eastern time, it's active in orlando florida. we learned president obama will travel to orlando as he's done in newtown, south carolina and san bernardino for those mass shootings. he will pay his respects to the families and stand in solidarity with the community. it will happen this thursday. >> the gunman's mother-in-law lives in the east bay. residents were shocked to hear the news. >> i find it really disturbing. i actually didn't expect it from their family, you know. i'm not going to say that they're, that was their intention too, but -- it just so happened to be his -- they're involved, and it's tough on them. and i know it's not their intention, how they feel, they're good people. >> that neighbor told us the mother-in-law used to klatt with his family, since the daughter married and moved to florida, with her husband, the gunman, he didn't allow her to visit his
mother any more even when the mother was hospitalized. >> we've seen this many times after a mass shooting, we get to know the victims, family members and friends are now sharing fond memories of their loved ones. edward sotomayor was known as eddie, he was popular and remembered as an angel. fun loving is how gertrude remembers her son. >> he had a heart for the elderly. he lived with his grandmom because he wanted to take care of her. >> also among the dead, luis velma, eric ortiz and so many more. 49 lost souls, 53 others are wounded. of the love for the victims spread here to the bay area. a bouncer in that nightclub who lost her life, shared text messages with a local woman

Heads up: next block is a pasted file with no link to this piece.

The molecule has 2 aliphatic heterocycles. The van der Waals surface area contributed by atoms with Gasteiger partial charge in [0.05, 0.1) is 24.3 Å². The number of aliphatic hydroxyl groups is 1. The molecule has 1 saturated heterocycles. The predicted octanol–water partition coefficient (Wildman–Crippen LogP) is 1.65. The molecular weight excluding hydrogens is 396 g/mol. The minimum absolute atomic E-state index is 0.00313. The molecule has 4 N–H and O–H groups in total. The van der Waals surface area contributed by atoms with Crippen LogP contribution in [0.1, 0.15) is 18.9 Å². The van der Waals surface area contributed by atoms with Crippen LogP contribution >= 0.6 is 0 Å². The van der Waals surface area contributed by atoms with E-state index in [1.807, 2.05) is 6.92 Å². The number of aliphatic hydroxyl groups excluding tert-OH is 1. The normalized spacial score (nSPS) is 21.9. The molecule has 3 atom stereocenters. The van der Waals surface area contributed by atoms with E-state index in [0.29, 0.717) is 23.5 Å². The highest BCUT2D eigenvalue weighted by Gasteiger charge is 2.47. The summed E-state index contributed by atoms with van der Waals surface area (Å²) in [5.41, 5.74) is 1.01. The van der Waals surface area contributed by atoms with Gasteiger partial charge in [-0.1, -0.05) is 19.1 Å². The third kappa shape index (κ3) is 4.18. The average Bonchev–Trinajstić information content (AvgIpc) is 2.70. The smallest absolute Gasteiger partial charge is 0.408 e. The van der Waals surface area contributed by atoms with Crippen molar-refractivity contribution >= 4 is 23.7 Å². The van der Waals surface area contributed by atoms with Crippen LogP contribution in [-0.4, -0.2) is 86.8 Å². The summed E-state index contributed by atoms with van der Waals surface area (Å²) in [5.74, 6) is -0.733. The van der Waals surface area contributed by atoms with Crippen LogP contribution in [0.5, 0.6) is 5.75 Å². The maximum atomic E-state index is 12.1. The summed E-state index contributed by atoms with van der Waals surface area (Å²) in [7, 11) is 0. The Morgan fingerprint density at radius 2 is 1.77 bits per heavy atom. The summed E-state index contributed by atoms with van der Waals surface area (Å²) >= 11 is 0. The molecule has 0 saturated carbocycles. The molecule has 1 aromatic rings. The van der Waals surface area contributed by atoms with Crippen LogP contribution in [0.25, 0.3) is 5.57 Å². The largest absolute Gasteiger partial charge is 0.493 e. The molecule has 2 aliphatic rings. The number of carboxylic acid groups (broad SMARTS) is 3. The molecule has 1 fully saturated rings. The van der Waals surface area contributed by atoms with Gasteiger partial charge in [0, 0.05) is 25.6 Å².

before the shots rang out. pete joins us from the castro district in san francisco. it must have been difficult for this woman, what did she share with you. >> difficult time for that woman. i want to show you, this is the memorial that's been set up since yesterday, honoring those victims in the orlando shooting. i spoke with that woman in san francisco whose friend was one of those victims. she wants to make sure her friend is never forgotten. >> star sent a simple text message to her ex-girlfriend on saturday night. she didn't know it would be the last. >> i said, i miss you. she wrote me back, her last words were i miss you too. >> kimberly k.j. morris was one of the many victims in yesterday's shooting. the two of them dated in boston in 2014, eventually moving together to hawaii. they parted ways when shelton moved to san francisco for school. and k.j. moved to orlando to be